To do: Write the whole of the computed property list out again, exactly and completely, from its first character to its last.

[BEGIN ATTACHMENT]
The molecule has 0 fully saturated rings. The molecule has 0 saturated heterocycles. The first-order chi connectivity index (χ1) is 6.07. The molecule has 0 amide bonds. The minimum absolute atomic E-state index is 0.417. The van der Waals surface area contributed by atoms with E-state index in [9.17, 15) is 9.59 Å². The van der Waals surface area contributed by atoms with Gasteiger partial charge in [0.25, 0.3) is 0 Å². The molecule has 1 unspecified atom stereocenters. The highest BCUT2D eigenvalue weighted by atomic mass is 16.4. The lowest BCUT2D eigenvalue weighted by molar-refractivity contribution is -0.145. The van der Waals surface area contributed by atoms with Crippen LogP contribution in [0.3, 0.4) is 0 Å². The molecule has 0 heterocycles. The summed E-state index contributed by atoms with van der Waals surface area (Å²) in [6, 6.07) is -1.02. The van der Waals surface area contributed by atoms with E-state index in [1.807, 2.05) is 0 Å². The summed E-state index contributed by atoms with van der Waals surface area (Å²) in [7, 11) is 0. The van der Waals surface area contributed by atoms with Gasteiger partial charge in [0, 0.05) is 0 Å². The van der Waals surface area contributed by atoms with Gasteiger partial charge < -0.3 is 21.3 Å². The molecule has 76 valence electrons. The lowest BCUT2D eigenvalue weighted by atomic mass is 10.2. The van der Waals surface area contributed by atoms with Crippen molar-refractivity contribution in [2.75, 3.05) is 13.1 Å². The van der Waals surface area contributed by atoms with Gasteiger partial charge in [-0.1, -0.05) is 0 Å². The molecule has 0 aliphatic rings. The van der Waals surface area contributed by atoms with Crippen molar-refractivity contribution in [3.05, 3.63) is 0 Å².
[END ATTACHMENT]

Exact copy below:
The molecule has 0 fully saturated rings. The molecule has 0 saturated heterocycles. The first-order chi connectivity index (χ1) is 6.07. The molecule has 0 amide bonds. The minimum absolute atomic E-state index is 0.417. The van der Waals surface area contributed by atoms with E-state index in [9.17, 15) is 9.59 Å². The van der Waals surface area contributed by atoms with Gasteiger partial charge in [0.25, 0.3) is 0 Å². The molecule has 1 unspecified atom stereocenters. The highest BCUT2D eigenvalue weighted by atomic mass is 16.4. The lowest BCUT2D eigenvalue weighted by molar-refractivity contribution is -0.145. The van der Waals surface area contributed by atoms with Crippen LogP contribution in [0.3, 0.4) is 0 Å². The molecule has 0 heterocycles. The summed E-state index contributed by atoms with van der Waals surface area (Å²) in [6, 6.07) is -1.02. The van der Waals surface area contributed by atoms with E-state index in [1.807, 2.05) is 0 Å². The summed E-state index contributed by atoms with van der Waals surface area (Å²) in [7, 11) is 0. The van der Waals surface area contributed by atoms with Gasteiger partial charge in [0, 0.05) is 0 Å². The van der Waals surface area contributed by atoms with Gasteiger partial charge < -0.3 is 21.3 Å². The molecule has 76 valence electrons. The lowest BCUT2D eigenvalue weighted by atomic mass is 10.2. The van der Waals surface area contributed by atoms with Crippen molar-refractivity contribution in [2.75, 3.05) is 13.1 Å². The van der Waals surface area contributed by atoms with Gasteiger partial charge in [-0.1, -0.05) is 0 Å². The molecule has 0 aliphatic rings. The van der Waals surface area contributed by atoms with Crippen molar-refractivity contribution in [3.05, 3.63) is 0 Å².